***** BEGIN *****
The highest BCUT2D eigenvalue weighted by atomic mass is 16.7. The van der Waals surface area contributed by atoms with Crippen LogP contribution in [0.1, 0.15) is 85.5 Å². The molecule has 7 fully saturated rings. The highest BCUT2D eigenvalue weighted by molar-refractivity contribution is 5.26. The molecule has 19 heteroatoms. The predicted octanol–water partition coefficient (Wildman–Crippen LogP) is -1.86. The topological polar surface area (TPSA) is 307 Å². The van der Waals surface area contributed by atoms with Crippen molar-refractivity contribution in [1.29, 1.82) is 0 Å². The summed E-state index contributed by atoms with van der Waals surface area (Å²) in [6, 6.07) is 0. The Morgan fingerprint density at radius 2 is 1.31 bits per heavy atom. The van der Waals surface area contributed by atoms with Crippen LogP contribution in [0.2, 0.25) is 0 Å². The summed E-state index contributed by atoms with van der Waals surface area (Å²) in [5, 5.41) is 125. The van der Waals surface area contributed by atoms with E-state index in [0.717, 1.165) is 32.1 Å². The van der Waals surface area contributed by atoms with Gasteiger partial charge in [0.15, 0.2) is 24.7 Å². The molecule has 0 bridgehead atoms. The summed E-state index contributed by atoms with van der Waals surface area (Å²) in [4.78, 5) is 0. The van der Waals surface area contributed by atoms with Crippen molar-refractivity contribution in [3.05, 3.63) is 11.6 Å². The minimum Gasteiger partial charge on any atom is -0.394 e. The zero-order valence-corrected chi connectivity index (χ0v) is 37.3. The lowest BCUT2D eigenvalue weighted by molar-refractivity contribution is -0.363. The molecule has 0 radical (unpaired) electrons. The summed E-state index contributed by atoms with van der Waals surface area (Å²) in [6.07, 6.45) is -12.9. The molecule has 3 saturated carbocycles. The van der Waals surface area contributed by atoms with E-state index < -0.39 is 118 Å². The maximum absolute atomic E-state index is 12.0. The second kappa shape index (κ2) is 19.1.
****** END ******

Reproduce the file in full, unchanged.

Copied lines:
The highest BCUT2D eigenvalue weighted by atomic mass is 16.7. The van der Waals surface area contributed by atoms with Crippen LogP contribution in [0.1, 0.15) is 85.5 Å². The molecule has 7 fully saturated rings. The highest BCUT2D eigenvalue weighted by molar-refractivity contribution is 5.26. The molecule has 19 heteroatoms. The predicted octanol–water partition coefficient (Wildman–Crippen LogP) is -1.86. The topological polar surface area (TPSA) is 307 Å². The van der Waals surface area contributed by atoms with Crippen molar-refractivity contribution in [1.29, 1.82) is 0 Å². The summed E-state index contributed by atoms with van der Waals surface area (Å²) in [6, 6.07) is 0. The Morgan fingerprint density at radius 2 is 1.31 bits per heavy atom. The van der Waals surface area contributed by atoms with Crippen LogP contribution in [0.2, 0.25) is 0 Å². The summed E-state index contributed by atoms with van der Waals surface area (Å²) in [5, 5.41) is 125. The van der Waals surface area contributed by atoms with E-state index in [0.717, 1.165) is 32.1 Å². The van der Waals surface area contributed by atoms with Gasteiger partial charge in [0.15, 0.2) is 24.7 Å². The molecule has 0 bridgehead atoms. The summed E-state index contributed by atoms with van der Waals surface area (Å²) in [4.78, 5) is 0. The van der Waals surface area contributed by atoms with Crippen molar-refractivity contribution in [3.05, 3.63) is 11.6 Å². The minimum Gasteiger partial charge on any atom is -0.394 e. The zero-order valence-corrected chi connectivity index (χ0v) is 37.3. The lowest BCUT2D eigenvalue weighted by molar-refractivity contribution is -0.363. The molecule has 0 radical (unpaired) electrons. The summed E-state index contributed by atoms with van der Waals surface area (Å²) in [6.07, 6.45) is -12.9. The molecule has 3 saturated carbocycles. The van der Waals surface area contributed by atoms with E-state index < -0.39 is 118 Å². The maximum absolute atomic E-state index is 12.0. The second kappa shape index (κ2) is 19.1.